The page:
Wednesday News: Book-buying bias, YouTube TV, Native American superheroes, and donating books
How to judge a book by its network – A group of researchers from Cornell (representing Sociology, Information Science, and Computer Science) have published an analysis claiming that consumers tend to buy books along partisan lines, even when the books are not overtly political. Moreover, they have allegedly discerned certain patterns among book buyers on the political left and right, although for some reason I have been having trouble pulling up the actual article (error message), so I cannot vouch for anything regarding its content and conclusions. I do wonder, though, how much of this patterned buying is actually driven by the recommendation mechanisms used by online booksellers like Amazon.
Both groups bought science books — more than 400,000 between them. But it was relatively unusual to find books that appealed to both liberals and conservatives. Members of each group — and their good friends — had different ideas about what made a good book. Buyers of “blue books” (the liberals) tended to pick from basic science topics, including physics, astronomy and zoology. “Red” customers preferred books that discussed applied and commercial science, such as medicine, criminology and geophysics. And whereas liberal choices tended to reflect mainstream thinking, “red books” tended to be co-purchased with a narrower subset of science books on the fringes of each subject. – Nature
YouTube TV Goes Live in Google’s Biggest Swipe at Comcast Yet – I am so gullible sometimes. All it took was one scan through this article to change my eye-rolling cynicism to genuine curiosity and interest in a television service that doesn’t cost a near-fortune (Comcast, I’m looking at you here!). At the same time, how many television, cable, satellite, and streaming services do we really need, and at what point will the current identifying differences be meaningless or nonexistent. And how much more beholden to Google do we all want to be? This early review is of the ‘maybe; let’s wait and see’ variety, which is wholly unsurprising.
YOUTUBE TV HAS arrived, and with it the potential to change how television works. Google-owned YouTube’s first foray into true cable-like television takes to the internet equivalent of the airwaves in select cities today: 40-plus channels of entertainment, news and sports for $35 per month, the so-called skinny bundle. So far, the service is still a little wonky. But the possibilities are there to inspire a whole new generation of viewers to actually pay for TV, and advertisers seem eager to give it a shot.
In particular, YouTube believes it can persuade a whole new audience that otherwise never considered paying for TV at all. “There are a lot of ‘cord-nevers’—millennials who never sign on for cable,” says Kelly Merryman, YouTube’s vice-president of content partnerships. “They love TV programming. They just don’t love the distribution.” That means TV, on any device, on demand. (Cable companies may offer similar-seeming options, but so far cable still remains tied to the cable box.) – WIRED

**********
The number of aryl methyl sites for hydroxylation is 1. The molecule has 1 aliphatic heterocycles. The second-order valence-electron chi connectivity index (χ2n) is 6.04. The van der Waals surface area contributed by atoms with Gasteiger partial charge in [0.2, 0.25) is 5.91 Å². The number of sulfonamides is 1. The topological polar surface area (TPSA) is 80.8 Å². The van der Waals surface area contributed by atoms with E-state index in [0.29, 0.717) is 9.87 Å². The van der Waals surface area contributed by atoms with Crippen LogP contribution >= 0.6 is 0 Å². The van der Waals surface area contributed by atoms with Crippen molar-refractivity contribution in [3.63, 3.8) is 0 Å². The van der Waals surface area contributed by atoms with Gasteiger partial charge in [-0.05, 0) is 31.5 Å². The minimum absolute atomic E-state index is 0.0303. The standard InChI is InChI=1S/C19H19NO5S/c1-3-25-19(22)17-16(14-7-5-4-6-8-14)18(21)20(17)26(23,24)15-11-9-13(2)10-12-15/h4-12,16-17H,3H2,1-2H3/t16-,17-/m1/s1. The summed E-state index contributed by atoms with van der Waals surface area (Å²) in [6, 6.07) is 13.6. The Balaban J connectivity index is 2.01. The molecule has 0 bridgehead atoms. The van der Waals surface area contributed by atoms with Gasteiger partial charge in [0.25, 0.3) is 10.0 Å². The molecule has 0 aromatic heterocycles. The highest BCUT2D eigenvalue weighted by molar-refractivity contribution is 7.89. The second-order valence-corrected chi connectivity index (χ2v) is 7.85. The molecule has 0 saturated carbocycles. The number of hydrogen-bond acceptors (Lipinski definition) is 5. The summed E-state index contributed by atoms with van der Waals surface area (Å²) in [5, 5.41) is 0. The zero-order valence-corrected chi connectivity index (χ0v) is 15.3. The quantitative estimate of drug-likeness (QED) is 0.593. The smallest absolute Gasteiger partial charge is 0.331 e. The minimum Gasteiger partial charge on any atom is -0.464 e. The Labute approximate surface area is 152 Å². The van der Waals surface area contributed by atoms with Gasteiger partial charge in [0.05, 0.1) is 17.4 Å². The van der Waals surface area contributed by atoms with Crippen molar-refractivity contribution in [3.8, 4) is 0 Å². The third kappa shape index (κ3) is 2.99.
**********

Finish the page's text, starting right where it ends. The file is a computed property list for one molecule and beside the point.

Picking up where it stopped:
With This Publisher, Native American Superheroes Fly High – A great profile of comic books featuring Native American superheroes, as well as an Indigenous Comic Con, created by Native Realities Press and its founder, Lee Francis. This spring, Francis is re-publishing Jon Proudstar’s Tribal Force, which first came out in 1996 but basically disappeared with its publisher’s closure. Proudstar, an actor and writer, could not get another publisher to take his series on, he says, because the main character was a survivor of sexual abuse. Proudstar knew the issue was important to highlight and would not allow the story to be published without it.
Over the years, various publishers approached him about Tribal Force, but they always had the same question — can you tone that down? Can you not talk about it? “And I was like ‘No! That’s why I’m doing what I’m doing.'”
Then Proudstar found Lee Francis and Native Realities Press, which focuses on Native writers, artists, and game designers. Francis, who’s from Laguna Pueblo, N.M., calls himself an “Indiginerd” — and he wasn’t put off by Proudstar’s subject matter. “These are things that we face in our community and we still need superheroes for this stuff,” he says. “We need people that are going to be there to be protect us, that are going to be there to help us out.” – NPR
7 Tips for Donating Old Books Without Being A Jerk – Donating books can often be easier said than done. While people often think that libraries, hospitals, and other organizations are thrilled to get our old paperbacks, that’s not always the case. At the very least, there are guidelines for donating with purpose and consideration – like sorting out the damaged volumes and thinking about the appeal of each book – that can make the process easier for everyone.
When spring rolls around, both places [the author works] are inundated with book donations. Especially now that we’ve all learned the life-saving magic of throwing away a bunch of our bullshit. (Thanks a lot, Marie Kondo. I’ll curse your name as I succumb to the sentient pile of dust mites that comes in with the 150th box of books from someone’s attic).
Donating books is a great thing to do. Most of the time.
The thing is, it can be a big help, it can make your space more calming, but you can also create more work for an organization you set out to help. If you donate books without taking a couple steps first, you can do more harm than good. Which is sort of fun in its own way, and if you wanted to be the Joker, the “let the world burn” person of your local library, I guess this is a relatively good option.
But if you really want to tidy up your life while also benefiting a local organization, here are some steps. – Lit Reactor